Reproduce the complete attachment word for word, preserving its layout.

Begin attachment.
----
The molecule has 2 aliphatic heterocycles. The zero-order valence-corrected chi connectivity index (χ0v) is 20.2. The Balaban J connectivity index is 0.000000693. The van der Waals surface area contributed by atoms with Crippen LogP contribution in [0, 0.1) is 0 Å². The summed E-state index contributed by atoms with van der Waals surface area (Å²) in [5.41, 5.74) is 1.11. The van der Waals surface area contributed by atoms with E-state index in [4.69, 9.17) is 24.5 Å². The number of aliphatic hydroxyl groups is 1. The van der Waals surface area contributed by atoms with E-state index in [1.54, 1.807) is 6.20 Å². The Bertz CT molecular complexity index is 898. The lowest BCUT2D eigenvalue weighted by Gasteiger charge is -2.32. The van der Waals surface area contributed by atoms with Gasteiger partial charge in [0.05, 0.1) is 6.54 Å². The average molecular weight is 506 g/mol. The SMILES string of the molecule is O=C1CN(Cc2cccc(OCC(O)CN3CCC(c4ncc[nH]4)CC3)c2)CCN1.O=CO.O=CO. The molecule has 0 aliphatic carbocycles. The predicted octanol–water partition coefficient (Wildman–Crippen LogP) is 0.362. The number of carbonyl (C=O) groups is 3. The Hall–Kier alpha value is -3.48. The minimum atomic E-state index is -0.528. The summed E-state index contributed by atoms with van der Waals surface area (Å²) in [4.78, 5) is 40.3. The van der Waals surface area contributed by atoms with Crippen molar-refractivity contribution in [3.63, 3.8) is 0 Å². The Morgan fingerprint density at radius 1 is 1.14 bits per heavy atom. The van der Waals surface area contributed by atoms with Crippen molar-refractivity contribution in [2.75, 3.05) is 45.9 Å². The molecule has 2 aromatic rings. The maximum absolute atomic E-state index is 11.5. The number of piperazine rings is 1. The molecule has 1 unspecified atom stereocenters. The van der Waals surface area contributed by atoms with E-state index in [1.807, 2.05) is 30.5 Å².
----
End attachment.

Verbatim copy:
The molecule has 2 aliphatic heterocycles. The zero-order valence-corrected chi connectivity index (χ0v) is 20.2. The Balaban J connectivity index is 0.000000693. The van der Waals surface area contributed by atoms with Crippen LogP contribution in [0, 0.1) is 0 Å². The summed E-state index contributed by atoms with van der Waals surface area (Å²) in [5.41, 5.74) is 1.11. The van der Waals surface area contributed by atoms with E-state index in [4.69, 9.17) is 24.5 Å². The number of aliphatic hydroxyl groups is 1. The van der Waals surface area contributed by atoms with E-state index in [1.54, 1.807) is 6.20 Å². The Bertz CT molecular complexity index is 898. The lowest BCUT2D eigenvalue weighted by Gasteiger charge is -2.32. The van der Waals surface area contributed by atoms with Gasteiger partial charge in [0.05, 0.1) is 6.54 Å². The average molecular weight is 506 g/mol. The SMILES string of the molecule is O=C1CN(Cc2cccc(OCC(O)CN3CCC(c4ncc[nH]4)CC3)c2)CCN1.O=CO.O=CO. The molecule has 0 aliphatic carbocycles. The predicted octanol–water partition coefficient (Wildman–Crippen LogP) is 0.362. The number of carbonyl (C=O) groups is 3. The Hall–Kier alpha value is -3.48. The minimum atomic E-state index is -0.528. The summed E-state index contributed by atoms with van der Waals surface area (Å²) in [4.78, 5) is 40.3. The van der Waals surface area contributed by atoms with Crippen molar-refractivity contribution in [3.63, 3.8) is 0 Å². The Morgan fingerprint density at radius 1 is 1.14 bits per heavy atom. The van der Waals surface area contributed by atoms with Crippen molar-refractivity contribution in [2.75, 3.05) is 45.9 Å². The molecule has 2 aromatic rings. The maximum absolute atomic E-state index is 11.5. The number of piperazine rings is 1. The molecule has 1 unspecified atom stereocenters. The van der Waals surface area contributed by atoms with E-state index in [1.807, 2.05) is 30.5 Å².